By Nnamdi Odumody
A 31 year old South African electrical engineer, Neo Hutiri, is the winner of the Royal Academy of Engineering’s 2019 Africa Prize For Engineering Innovation first prize of 25,000 pounds for his solution Pelebox, a smart locker system for dispensing drugs to patients suffering from chronic health conditions. Pelebox is used at public healthcare facilities in South Africa and has helped in reducing the number of patients on long queues thereby easing pressure on the healthcare system.
Pelebox is a simple wall of lockers controlled by a digital system. Healthcare workers stock the lockers with prescription refills, log the medicines on the system, and secure each locker. It then sends patients a PIN which is used to open their locker to access medication. Patients access their medicine within 36 seconds which is quicker in contrast to the average 3.5 hours it takes in other healthcare facilities. This is significant considering the fact that South Africa has the world’s biggest antiretroviral therapy programme with more than 4.7 million patients receiving monthly treatment from public healthcare facilities.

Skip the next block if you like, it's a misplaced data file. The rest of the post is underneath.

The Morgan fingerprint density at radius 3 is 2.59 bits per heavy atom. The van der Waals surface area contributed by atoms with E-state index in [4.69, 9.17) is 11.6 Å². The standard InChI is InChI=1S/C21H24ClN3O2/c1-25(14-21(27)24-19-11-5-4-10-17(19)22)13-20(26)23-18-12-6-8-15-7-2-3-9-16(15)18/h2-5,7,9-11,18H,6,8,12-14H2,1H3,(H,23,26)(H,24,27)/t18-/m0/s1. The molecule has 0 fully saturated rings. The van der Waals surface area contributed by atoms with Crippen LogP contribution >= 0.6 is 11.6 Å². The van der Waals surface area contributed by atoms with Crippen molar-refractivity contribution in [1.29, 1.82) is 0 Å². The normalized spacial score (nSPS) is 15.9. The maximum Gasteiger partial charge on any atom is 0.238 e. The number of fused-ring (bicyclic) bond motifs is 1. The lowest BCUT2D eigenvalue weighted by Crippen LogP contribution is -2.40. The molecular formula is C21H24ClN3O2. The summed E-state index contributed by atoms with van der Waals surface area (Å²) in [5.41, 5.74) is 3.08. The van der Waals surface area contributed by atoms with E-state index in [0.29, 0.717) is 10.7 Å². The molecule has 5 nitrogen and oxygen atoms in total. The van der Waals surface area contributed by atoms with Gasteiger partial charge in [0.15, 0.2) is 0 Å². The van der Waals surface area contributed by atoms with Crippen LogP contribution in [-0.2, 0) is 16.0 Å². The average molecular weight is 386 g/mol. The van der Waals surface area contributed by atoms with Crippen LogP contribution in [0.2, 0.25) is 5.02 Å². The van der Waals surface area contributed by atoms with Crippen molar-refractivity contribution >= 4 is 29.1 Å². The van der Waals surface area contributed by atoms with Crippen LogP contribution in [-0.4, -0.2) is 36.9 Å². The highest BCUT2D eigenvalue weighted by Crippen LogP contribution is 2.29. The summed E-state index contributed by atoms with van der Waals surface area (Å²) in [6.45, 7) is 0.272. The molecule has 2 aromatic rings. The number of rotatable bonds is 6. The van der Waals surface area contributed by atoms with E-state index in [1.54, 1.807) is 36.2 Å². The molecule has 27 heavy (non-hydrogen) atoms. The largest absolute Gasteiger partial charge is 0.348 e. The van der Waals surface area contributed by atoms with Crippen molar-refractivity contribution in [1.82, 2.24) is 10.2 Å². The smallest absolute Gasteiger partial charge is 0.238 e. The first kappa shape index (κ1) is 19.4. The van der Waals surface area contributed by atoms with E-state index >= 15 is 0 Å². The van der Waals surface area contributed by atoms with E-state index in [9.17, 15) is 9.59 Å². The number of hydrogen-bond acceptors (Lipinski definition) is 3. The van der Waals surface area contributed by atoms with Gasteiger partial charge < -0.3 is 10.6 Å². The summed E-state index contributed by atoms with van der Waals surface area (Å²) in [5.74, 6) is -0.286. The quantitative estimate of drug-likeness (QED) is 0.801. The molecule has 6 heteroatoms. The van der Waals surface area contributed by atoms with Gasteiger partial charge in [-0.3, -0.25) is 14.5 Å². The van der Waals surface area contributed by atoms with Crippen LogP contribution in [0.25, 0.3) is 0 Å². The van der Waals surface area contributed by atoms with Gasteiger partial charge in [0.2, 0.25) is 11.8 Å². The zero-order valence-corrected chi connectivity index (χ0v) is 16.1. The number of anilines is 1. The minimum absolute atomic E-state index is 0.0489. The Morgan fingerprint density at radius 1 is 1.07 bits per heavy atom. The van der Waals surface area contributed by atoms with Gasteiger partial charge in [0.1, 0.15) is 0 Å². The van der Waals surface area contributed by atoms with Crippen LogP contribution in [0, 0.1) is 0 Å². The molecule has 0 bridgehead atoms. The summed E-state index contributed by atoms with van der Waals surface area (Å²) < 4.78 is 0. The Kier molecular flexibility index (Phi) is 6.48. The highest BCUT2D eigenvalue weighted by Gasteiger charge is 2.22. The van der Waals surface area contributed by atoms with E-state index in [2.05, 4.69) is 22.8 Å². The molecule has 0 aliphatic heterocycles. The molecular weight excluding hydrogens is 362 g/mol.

As a result of mentoring received from the Africa Prize For Engineering Innovation, Hutiri and his team made a redesign from product development to manufacturing. Also, they have obtained a trademark for Pelebox.
Three runners up received 10,000 pounds each, and they include:
Kaoshi by Chukwunonso Arinze and Princess Oti from Nigeria. They have a peer to peer currency exchange designed for African banks to enable their customers send money out of Africa in a cheap and convenient way.
Smart Havens Africa by Anne Rweyora from Uganda which builds sustainable smart homes from affordable and appropriate technologies designed to make home ownership more accessible to African women.
Sign-IO by Roy Allela from Kenya. The solution is a mobile app with smart gloves that tracks and translates sign language movements into speech and text in real time.
Pelebox is an innovation which will go a long way in fixing a friction associated with the African public healthcare system.